The United Nations’ Global Goals have the progessive vision of ending poverty and hunger, making education universal, restoring the natural world, and so much more by the year 2030.
But, based on today’s trends, it looks like countries won’t achieve them until at least 2082, according to a new report.
The 2020 Social Progress Index, which was published on Sept. 10 by the nonprofit Social Progress Imperative, argues that if countries fail to take meaningful action to prevent backsliding due to the COVID-19 pandemic, achieving the goals could be set back by another decade.
The UN has already warned that the pandemic has removed more than 1.3 billion children from the classroom, that an additional 130 million people could experience food insecurity this year, and that the world’s most vulnerable people are facing the harshest impacts.
The Social Progress Index looks beyond the COVID-19 pandemic, considering it a catastrophic blip on the horizon toward achieving global development goals.
In that framework, the report argues that the world has made meaningful progress on various issues over the past decade.
Access to water and sanitation, education, shelter, and information and communications have improved the most, while progress in areas such as environmental quality, personal rights and inclusivity, and personal safety has declined.
Kyrgyzstan and Ghana have improved the most relative to their gross domestic product (GDP) class, while Saudi Arabia and Equatorial New Guinea have improved the least relative to their GDP class.
The United States, which ranked 28th in the world in the report, is the only G7 country to have deteriorated in its social progress score, largely due to declining personal rights and inclusivity.
While reports like these reflect the current state of global development, it’s important to situate them in the broader context of history. It’s no surprise that countries in the Global North — countries that have benefited from colonialism — rank the highest, while countries in the Global South — countries that have been heavily exploited by colonialism — rank the lowest.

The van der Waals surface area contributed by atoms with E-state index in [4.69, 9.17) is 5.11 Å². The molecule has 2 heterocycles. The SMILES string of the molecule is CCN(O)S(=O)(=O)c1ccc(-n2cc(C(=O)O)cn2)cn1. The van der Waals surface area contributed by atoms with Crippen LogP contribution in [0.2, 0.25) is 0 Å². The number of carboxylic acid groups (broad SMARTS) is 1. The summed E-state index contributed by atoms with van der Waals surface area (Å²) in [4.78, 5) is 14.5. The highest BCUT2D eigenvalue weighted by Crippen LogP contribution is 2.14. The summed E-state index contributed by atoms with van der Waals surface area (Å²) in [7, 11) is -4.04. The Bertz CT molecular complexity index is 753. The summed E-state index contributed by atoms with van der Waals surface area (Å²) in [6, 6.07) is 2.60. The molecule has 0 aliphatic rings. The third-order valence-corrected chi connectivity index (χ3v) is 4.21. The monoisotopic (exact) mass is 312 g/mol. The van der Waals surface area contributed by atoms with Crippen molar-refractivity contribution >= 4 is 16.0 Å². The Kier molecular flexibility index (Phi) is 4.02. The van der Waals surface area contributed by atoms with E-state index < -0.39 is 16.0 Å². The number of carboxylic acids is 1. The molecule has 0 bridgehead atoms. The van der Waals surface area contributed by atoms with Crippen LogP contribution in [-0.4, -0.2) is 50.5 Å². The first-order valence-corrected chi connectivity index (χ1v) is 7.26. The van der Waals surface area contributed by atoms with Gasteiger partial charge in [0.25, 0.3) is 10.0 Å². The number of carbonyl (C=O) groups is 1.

With that in mind, here are the top 10 countries in the 2020 Social Progress Index.
Score: 92.73 out of 100
Norway secured the top spot in this year’s index because of its remarkable investments in human well-being. The country ensures every citizen has access to clean water and quality sanitation, shelter, nutritious food, and education.
Norway received its lowest marks on property rights for women, discrimination and violence against minorities, and women with no schooling.
Score: 92.11 out of 100
Denmark has a similar report card to Norway, ranking high on the provision of basic human rights that allow people to flourish, while struggling on early marriage, deaths from infectious diseases, and greenhouse gas emissions.
Score: 91.89 out of 100
Finland also has high scores on nutrition, basic medical care, shelter, and water and sanitation. The country received its lowest scores on religious freedom, biome protection, primary school enrollment, and early marriage.
4. New Zealand
Score: 91.64 out of 100
New Zealand scored high on political rights, corruption, gender parity in secondary attainment, and basic human needs. The country received its lowest scores in the areas of greenhouse gas emissions, early marriage, child and maternal mortality rates, and access to quality health care.
Score: 91.62 out of 100
Sweden ranked first in access to electricity, prevalence of undernourishment, gender parity in secondary education, and political killings. The country scored poorly on greenhouse gas emissions, access to quality education, and access to online governance.
Switzerland is the safest country for pedestrians, having received the best score for traffic deaths. The country also received high scores for general health and wellness, access to electricity and clean cooking fuels, and personal rights.
Switzerland received low scores on greenhouse gas emissions and women with no schooling.
Score: 91.40 out of 100
In Canada, citizens have safeguarded political expression, easy access to electricity, and high primary and secondary school enrollment. The country scores abysmally on greenhouse gas emissions and biome protection, and has worse water and sanitation access than its economic peers.
Score: 91.29 out of 100
Australia received strong scores on the prevalence of undernourishment, access to essential health care services, and mobile telephone subscriptions. The country scored terribly on greenhouse gas emissions, and underperformed on access to water and sanitation and access to basic knowledge.
Score: 91.09 out of 100
Iceland overperformed in access to basic knowledge, water and sanitation, shelter, and personal safety. The country underperformed across the board on political rights metrics.
Score: 91.06 out of 100
The Netherlands scored high on access to advanced education and water and sanitation, while underperforming in the areas of shelter, health and wellness, and access to basic knowledge.